According to a study conducted at the University of Georgia, Washington State University and Binghamton University, adopting high-fat diets can literally change the population of microbes residing in the gut. The intriguing findings also suggest that these diets alter certain signaling pathways to the brain, paralyzing the senses, including the feeling of fullness. Consequently, it results in overeating and medical problems arising due to one being overweight.
The study is to be presented at the Annual Meeting of the Society for the Study of Ingestive Behavior, the society that conducts research on the various aspects of eating and drinking behaviour.
Consuming Fatty Diet– Effects On The Brain
Associate Professor of Neuroanatomy at the University of Georgia College of Veterinary Medicine, Krzysztof Czaja, DVM, PhD was a principal investigator on the study. Dr. Czaja explained that consuming unbalanced foods causes inflammation in the part of the brain that regulates feeding patterns. When their experimental subjects – rats – were shifted to high fat diets, it literally altered their brain circuits. This alternation, along with inflammation might be involved in upsetting signals of satiety to the brain.
High-Fat Diets And The Gut
Dr. Czaja further explained the effects fat-rich diets have on the gut microbiome. In a proper physiological state, there is a specific balance between various strains of bacteria that can be found inside the gut. Generally speaking, these populations remain relatively stable. When the research team fed rats a diet rich in fats, a cascade of deleterious events was observed. Certain bacterial strains were seen to immediately overpopulate, changing the entire microenvironment of the gut. Some sensitive species even began to die, while others could ultimately vanish.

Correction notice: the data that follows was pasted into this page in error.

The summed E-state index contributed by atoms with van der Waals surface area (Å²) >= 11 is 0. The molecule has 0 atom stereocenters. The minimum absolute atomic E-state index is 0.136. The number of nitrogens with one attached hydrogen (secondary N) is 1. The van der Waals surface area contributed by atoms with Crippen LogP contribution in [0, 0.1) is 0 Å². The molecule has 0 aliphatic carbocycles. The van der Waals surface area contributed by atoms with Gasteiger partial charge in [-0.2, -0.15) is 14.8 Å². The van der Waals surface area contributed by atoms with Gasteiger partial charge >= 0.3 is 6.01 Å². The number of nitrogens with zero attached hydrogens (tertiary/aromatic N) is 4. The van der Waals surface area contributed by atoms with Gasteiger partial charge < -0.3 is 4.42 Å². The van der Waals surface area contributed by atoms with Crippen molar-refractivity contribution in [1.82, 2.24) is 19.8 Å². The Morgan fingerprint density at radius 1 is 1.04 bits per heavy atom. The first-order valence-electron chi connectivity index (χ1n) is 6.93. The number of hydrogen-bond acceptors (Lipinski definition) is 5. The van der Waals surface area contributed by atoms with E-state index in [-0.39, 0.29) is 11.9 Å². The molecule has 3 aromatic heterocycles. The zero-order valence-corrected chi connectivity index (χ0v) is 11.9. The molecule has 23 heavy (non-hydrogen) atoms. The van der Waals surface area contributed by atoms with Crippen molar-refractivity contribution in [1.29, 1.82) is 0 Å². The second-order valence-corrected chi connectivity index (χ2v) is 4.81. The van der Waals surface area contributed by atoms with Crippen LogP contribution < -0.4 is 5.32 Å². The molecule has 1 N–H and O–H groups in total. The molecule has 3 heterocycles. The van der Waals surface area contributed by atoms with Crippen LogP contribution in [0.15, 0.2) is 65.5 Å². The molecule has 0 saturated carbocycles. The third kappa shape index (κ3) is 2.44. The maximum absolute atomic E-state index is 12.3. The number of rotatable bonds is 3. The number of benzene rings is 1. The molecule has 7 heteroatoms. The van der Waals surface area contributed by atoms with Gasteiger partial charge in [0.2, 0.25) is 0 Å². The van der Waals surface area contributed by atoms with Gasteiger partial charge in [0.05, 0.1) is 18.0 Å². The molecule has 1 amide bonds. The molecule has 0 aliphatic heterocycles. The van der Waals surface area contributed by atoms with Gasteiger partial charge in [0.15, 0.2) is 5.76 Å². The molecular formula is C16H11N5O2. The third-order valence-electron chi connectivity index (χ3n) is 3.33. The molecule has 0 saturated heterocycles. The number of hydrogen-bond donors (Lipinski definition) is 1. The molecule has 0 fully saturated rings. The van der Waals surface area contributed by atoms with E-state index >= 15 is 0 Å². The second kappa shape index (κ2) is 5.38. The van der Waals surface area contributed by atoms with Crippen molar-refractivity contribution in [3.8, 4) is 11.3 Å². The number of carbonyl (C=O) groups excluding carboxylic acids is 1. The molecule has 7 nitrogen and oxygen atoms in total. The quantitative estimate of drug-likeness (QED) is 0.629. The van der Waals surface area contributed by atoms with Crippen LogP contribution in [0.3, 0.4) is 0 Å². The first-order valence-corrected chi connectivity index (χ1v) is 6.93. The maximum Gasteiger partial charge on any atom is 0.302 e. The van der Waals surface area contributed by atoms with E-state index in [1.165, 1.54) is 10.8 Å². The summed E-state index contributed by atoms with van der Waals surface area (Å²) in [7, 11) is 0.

Similar to altered brain functioning, changes in the microbiome causes inflammation and damage to nerve cells carrying signals to the brain from the gut – known as ‘gut-brain miscommunication’. Further studies are required to assess whether this change is temporary or reversible.
New Insights Into Eating Practices
Dr. Czaja says that we must ‘think systematically’ about how our dietary practices affect our health. “All of the components and receptors in our body are interconnected and should work in harmony. There is not a single receptor responsible for huge physiological outcomes.”
The findings provide new insights into the detrimental impact of consuming artificial and processed products instead of natural foods, especially fatty and sugary foods. It also highlights the importance of maintaining brain signalling and gut-brain communication. Disrupting these well-adjusted balances can lead to a confused brain and inadequate satiety feedback, leading to obesity and other diseases.